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David Bowie - The Man Who Sold The World CD (album) cover

THE MAN WHO SOLD THE WORLD

David Bowie

 

Prog Related

4.01 | 192 ratings

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tarkus1980
Prog Reviewer
3 stars This is often regarded as the first "real" David Bowie album, and maybe there's some truth to that, but I don't think it's that great. My understanding is that, for various reasons, Bowie had a relatively small amount to do with the music on this album that bears his name; the songs are all based on elements he came up with, sure, but new guitarist Mick Ronson and producer Tony Visconti ended up fleshing out the majority of the ideas he threw out. Bowie's impact primarily comes in the lyrics, the vocals, the atmosphere, and the "shocking" album cover with him in a dress. If those aspects are important to you, chances are you'll like this album more than I do; if they aren't, you probably won't.

So anyway, this being largely the work of his new guitarist and his producer, this largely ends up as a messy hard rock album that often borders on heavy metal. Of course, Bowie's voice doesn't really work with this approach; he sounds far too weak and wimpy here to live up to the riffs and sounds that often dominate. Still, there's at least one classic here in the metal area of things, courtesy of the opening "The Width of a Circle." I kinda hated it at first because it was so loose in structure and without any especially strong riffs, but the guitar work is energetic and varied enough that it won me over, and the "heavenly" section with the "oh oh oh ..." vocals is rather nice. Unfortunately neither "Saviour Machine" (which has some weird annoying synth sound on top of the main guitar riff), "She Shook Me Cold" (interestingly ugly at first, but turns into a boring jam) or "The Supermen" ultimately satisfy me on the heavy rock side of things. They're dark and moody and twisted, I get it, but I just don't find them interesting enough for me to care, and that's a good chunk of the album down the drain right there.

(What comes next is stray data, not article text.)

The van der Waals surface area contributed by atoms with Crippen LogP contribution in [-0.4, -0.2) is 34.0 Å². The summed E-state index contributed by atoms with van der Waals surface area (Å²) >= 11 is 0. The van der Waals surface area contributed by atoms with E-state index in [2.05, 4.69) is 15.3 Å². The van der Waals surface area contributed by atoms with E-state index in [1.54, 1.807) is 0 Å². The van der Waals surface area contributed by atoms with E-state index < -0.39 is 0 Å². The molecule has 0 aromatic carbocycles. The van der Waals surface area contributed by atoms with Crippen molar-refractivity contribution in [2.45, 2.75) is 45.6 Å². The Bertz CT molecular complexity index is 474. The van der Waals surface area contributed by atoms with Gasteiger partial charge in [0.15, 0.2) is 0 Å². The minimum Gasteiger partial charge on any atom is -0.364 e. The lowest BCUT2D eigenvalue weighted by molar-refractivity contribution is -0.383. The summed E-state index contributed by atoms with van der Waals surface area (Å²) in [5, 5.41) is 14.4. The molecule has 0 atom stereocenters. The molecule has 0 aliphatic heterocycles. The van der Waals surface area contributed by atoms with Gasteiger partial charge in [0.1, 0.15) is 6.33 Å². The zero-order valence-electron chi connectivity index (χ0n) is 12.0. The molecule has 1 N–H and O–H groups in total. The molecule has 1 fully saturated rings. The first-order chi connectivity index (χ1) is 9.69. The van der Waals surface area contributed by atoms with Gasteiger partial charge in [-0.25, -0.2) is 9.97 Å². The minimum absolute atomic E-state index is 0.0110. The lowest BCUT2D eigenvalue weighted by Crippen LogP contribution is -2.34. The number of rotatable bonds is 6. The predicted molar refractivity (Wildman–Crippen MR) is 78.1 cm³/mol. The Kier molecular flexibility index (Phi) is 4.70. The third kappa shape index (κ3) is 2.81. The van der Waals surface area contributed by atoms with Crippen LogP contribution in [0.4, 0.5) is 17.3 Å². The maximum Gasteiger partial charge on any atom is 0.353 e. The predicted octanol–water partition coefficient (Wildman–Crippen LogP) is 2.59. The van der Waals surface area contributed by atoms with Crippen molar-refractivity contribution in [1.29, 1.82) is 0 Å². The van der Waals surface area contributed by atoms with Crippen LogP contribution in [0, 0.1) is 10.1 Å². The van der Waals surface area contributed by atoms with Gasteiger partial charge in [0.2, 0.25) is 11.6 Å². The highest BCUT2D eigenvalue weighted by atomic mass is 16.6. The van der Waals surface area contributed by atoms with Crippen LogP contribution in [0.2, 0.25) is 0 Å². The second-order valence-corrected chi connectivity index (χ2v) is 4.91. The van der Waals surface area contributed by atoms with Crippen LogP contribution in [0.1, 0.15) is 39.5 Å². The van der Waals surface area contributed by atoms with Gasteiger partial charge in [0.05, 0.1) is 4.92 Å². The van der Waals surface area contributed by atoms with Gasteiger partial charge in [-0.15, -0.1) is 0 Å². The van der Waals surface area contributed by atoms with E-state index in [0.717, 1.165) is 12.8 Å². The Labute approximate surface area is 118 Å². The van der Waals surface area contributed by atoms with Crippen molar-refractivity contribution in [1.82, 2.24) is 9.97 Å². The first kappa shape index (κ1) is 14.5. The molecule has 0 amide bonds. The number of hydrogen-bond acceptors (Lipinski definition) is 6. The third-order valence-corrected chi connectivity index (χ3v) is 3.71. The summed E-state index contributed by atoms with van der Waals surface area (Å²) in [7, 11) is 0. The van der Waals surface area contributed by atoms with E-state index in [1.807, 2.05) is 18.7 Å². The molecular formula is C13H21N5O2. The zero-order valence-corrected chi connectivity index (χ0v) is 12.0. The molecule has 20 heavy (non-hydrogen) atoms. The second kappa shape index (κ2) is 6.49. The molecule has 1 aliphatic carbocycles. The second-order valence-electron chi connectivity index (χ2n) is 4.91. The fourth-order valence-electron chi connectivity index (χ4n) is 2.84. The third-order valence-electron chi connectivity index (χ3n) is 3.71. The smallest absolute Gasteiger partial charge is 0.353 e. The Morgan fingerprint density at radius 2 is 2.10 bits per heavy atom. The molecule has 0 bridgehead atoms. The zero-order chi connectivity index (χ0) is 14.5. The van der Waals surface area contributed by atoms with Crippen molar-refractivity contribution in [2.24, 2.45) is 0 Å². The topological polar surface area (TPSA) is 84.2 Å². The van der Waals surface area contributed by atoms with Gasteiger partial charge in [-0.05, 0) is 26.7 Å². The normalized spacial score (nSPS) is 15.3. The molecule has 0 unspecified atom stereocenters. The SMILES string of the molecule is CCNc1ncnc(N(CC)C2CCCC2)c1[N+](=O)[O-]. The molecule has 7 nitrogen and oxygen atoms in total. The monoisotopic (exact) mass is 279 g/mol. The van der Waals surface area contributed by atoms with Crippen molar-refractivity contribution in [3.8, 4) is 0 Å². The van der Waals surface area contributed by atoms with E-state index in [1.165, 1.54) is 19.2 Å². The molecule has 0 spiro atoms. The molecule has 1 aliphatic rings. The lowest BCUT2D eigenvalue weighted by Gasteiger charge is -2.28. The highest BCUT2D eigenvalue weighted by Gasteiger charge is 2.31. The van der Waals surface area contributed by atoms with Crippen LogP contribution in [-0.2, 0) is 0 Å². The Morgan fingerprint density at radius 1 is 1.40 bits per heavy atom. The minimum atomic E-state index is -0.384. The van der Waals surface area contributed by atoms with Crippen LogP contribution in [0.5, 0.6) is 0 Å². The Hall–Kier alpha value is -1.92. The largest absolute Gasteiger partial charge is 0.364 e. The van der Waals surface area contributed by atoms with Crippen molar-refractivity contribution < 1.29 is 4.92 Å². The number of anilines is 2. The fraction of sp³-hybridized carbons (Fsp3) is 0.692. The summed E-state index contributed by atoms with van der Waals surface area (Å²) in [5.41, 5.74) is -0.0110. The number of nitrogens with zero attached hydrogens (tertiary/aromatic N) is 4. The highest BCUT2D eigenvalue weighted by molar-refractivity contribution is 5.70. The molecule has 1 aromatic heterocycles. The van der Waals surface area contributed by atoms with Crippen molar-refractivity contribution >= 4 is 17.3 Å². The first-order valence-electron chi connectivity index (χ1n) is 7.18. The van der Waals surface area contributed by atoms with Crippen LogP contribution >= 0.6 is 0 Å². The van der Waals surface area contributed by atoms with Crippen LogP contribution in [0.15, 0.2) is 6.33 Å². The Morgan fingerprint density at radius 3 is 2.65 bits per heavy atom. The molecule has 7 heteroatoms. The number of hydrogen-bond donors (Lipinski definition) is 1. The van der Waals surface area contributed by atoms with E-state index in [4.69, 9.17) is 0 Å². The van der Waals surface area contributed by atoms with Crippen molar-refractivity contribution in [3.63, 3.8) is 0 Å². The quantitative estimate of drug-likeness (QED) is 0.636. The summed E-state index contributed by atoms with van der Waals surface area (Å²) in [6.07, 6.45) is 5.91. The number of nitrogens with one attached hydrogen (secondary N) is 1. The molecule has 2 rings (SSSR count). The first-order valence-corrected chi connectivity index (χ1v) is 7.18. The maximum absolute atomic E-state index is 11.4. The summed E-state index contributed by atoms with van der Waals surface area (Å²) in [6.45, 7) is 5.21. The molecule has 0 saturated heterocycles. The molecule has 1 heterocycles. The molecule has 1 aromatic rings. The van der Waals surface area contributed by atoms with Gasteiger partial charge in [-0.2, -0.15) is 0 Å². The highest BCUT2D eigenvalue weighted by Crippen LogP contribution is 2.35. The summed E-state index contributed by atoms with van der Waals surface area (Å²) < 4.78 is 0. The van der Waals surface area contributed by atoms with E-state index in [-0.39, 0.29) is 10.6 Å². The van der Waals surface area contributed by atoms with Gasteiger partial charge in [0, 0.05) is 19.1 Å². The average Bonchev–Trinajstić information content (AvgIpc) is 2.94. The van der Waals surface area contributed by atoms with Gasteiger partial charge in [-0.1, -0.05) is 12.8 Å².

Of the remaining five tracks, the infamous title track is easily my favorite. I know it was slightly overexposed in the early 90's thanks to Nirvana covering it, but so sue me, I like the riff, I like the "Oh no, not me ..." counter-melody, I kinda like the lyrical subject matter, and I just think it's clearly the best song by pretty much any measure. The other four aren't fantastic, but they're good enough: "All the Madmen" is a good mid-tempo heavy stomper (though the carnival sounds, as much as they may match the subject matter, annoy me a bit) about a world where the only sane people left are in asylums; "Black Country Rock" is another decent mid-tempo rocker that's at its best when the guitar parts harmonize; "After All" is a nice low-key acoustic number on an album that badly needs a nice low-key acoustic number; and "Running Gun Blues" is an okayish acoustic-to-electric song with "controversial" lyrics and a terrible vocal delivery. Namechecking, wooo.

The thing is, there are some elements that make me want to talk myself into liking the album more. I mean, the atmosphere and the lyrics do work together in a pretty intriguing way on the whole, and it definitely has some strong standout tracks. It would probably help if the album had more strong material in the second half (aside from the title track, the second half is kind of a wasteland) and it left a stronger impression on me at the end. As is, there are plenty of Bowie albums I'd rather listen to than this one.

tarkus1980 | 3/5 |

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